HOPES for a smooth transition to democracy and respectability for Nigeria were dashed with the death of imprisoned Moshood Abiola, the presumed winner of the canceled 1993 election.
The official report that the opposition leader suffered a heart attack while meeting with U.S. officials is plausible. His family had warned of his deteriorating health. U.S. officials confirm the Nigerian government's account. An autopsy is promised.
Nonetheless, Nigeria's 115 million people are not accustomed to hearing the truth from their government and are not likely to take this at face value. The news sparked unrest in the streets of Lagos, the capital.
His death lends additional urgency to the need for interim president, Maj. Gen. Abdulsalam Abubakar, to fulfill his promise to hold elections next year.
Since the death of the dictator Sani Abacha last month, also of a heart attack, General Abubakar has been making the right noises. But so did predecessors, who later welshed on their promises.
Recent visits by United Nations Secretary-General Kofi Annan, The Commonwealth Secretary-General Emeka Anyaoku, and U.S. Undersecretary of State Thomas R. Pickering ended Nigeria's ostracism. They had hinted at a deal by which Chief Abiola, 60, would be released from prison while dropping his claim to the presidency.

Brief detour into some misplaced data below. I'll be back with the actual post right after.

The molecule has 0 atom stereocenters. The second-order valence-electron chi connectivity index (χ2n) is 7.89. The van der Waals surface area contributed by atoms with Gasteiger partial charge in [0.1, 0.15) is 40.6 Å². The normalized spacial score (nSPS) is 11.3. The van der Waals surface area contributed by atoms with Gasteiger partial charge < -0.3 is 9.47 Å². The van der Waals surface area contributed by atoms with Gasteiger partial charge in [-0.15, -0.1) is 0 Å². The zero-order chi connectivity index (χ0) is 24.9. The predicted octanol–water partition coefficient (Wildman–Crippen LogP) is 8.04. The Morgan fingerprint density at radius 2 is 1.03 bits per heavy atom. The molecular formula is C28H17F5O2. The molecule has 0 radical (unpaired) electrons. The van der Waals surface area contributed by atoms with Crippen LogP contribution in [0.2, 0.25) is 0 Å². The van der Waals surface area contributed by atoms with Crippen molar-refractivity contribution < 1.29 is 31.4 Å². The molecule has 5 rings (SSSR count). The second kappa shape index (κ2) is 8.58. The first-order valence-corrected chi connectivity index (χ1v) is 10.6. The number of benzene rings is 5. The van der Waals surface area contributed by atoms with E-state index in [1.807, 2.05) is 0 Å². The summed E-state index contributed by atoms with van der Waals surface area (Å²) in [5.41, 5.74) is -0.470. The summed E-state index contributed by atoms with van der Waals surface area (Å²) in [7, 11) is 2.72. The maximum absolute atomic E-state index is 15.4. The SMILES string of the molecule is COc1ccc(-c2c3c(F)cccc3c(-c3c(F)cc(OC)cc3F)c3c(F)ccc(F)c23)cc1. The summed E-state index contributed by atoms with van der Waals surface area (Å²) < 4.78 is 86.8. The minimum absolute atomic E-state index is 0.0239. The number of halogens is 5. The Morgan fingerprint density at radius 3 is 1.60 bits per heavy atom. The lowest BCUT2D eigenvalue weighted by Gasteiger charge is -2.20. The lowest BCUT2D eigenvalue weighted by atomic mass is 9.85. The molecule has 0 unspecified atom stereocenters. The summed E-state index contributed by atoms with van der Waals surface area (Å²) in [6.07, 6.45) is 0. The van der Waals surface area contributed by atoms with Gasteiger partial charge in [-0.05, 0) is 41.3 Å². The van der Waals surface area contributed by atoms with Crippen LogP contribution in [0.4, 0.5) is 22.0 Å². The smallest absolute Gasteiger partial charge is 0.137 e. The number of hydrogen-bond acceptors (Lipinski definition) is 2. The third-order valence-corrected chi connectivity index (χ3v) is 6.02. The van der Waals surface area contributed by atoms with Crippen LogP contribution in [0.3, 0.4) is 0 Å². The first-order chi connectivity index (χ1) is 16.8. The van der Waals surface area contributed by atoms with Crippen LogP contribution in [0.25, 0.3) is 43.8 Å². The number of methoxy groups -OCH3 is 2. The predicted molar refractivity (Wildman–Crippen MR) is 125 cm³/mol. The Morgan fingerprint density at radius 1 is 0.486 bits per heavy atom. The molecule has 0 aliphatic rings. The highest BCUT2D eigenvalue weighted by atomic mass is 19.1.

Nonetheless, many critics of the oil-rich, populous country had demanded that Chief Abiola be brought into a transition government. That would have given it credibility for ethnic and political diversity. Now that cannot occur.
Chief Abiola's apparent victory in 1993 was in a less-than-free election. His death makes a credible transition from military and northern rule all the more urgent. Nigeria's regime must be made responsive to cultural complexity and the need for honesty. Corruption has denied the potentially great country its rightful prosperity. General Abubakar has a chance to put things right.
Every legitimate pressure should be put on him to do so.
Pub Date: 7/08/98